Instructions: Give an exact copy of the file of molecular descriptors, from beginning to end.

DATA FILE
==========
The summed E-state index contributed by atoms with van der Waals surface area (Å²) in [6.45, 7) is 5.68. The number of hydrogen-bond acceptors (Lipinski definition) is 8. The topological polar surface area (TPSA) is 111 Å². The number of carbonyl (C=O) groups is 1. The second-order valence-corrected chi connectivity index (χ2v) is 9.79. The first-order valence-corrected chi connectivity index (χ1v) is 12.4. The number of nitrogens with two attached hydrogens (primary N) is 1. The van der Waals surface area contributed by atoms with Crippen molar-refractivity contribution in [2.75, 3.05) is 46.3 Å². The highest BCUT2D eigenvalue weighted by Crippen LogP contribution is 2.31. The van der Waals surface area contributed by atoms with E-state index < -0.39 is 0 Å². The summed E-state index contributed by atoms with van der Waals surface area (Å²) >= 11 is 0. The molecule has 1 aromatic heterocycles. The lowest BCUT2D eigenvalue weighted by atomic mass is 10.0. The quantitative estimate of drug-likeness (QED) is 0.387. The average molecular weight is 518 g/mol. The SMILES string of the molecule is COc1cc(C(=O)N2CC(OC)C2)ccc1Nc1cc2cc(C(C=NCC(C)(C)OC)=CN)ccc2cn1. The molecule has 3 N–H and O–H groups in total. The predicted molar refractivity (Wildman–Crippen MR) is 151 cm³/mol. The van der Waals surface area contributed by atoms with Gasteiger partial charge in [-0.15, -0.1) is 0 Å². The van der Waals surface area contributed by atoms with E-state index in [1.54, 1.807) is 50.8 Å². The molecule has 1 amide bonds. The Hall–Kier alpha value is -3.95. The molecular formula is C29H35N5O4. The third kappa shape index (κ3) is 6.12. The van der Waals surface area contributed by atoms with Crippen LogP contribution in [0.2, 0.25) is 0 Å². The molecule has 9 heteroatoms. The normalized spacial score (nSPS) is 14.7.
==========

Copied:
The summed E-state index contributed by atoms with van der Waals surface area (Å²) in [6.45, 7) is 5.68. The number of hydrogen-bond acceptors (Lipinski definition) is 8. The topological polar surface area (TPSA) is 111 Å². The number of carbonyl (C=O) groups is 1. The second-order valence-corrected chi connectivity index (χ2v) is 9.79. The first-order valence-corrected chi connectivity index (χ1v) is 12.4. The number of nitrogens with two attached hydrogens (primary N) is 1. The van der Waals surface area contributed by atoms with Crippen molar-refractivity contribution in [2.75, 3.05) is 46.3 Å². The highest BCUT2D eigenvalue weighted by Crippen LogP contribution is 2.31. The van der Waals surface area contributed by atoms with E-state index < -0.39 is 0 Å². The summed E-state index contributed by atoms with van der Waals surface area (Å²) >= 11 is 0. The molecule has 1 aromatic heterocycles. The lowest BCUT2D eigenvalue weighted by atomic mass is 10.0. The quantitative estimate of drug-likeness (QED) is 0.387. The average molecular weight is 518 g/mol. The SMILES string of the molecule is COc1cc(C(=O)N2CC(OC)C2)ccc1Nc1cc2cc(C(C=NCC(C)(C)OC)=CN)ccc2cn1. The molecule has 3 N–H and O–H groups in total. The predicted molar refractivity (Wildman–Crippen MR) is 151 cm³/mol. The van der Waals surface area contributed by atoms with Gasteiger partial charge in [-0.15, -0.1) is 0 Å². The van der Waals surface area contributed by atoms with E-state index in [1.54, 1.807) is 50.8 Å². The molecule has 1 amide bonds. The Hall–Kier alpha value is -3.95. The molecular formula is C29H35N5O4. The third kappa shape index (κ3) is 6.12. The van der Waals surface area contributed by atoms with Crippen LogP contribution in [0.2, 0.25) is 0 Å². The molecule has 9 heteroatoms. The normalized spacial score (nSPS) is 14.7.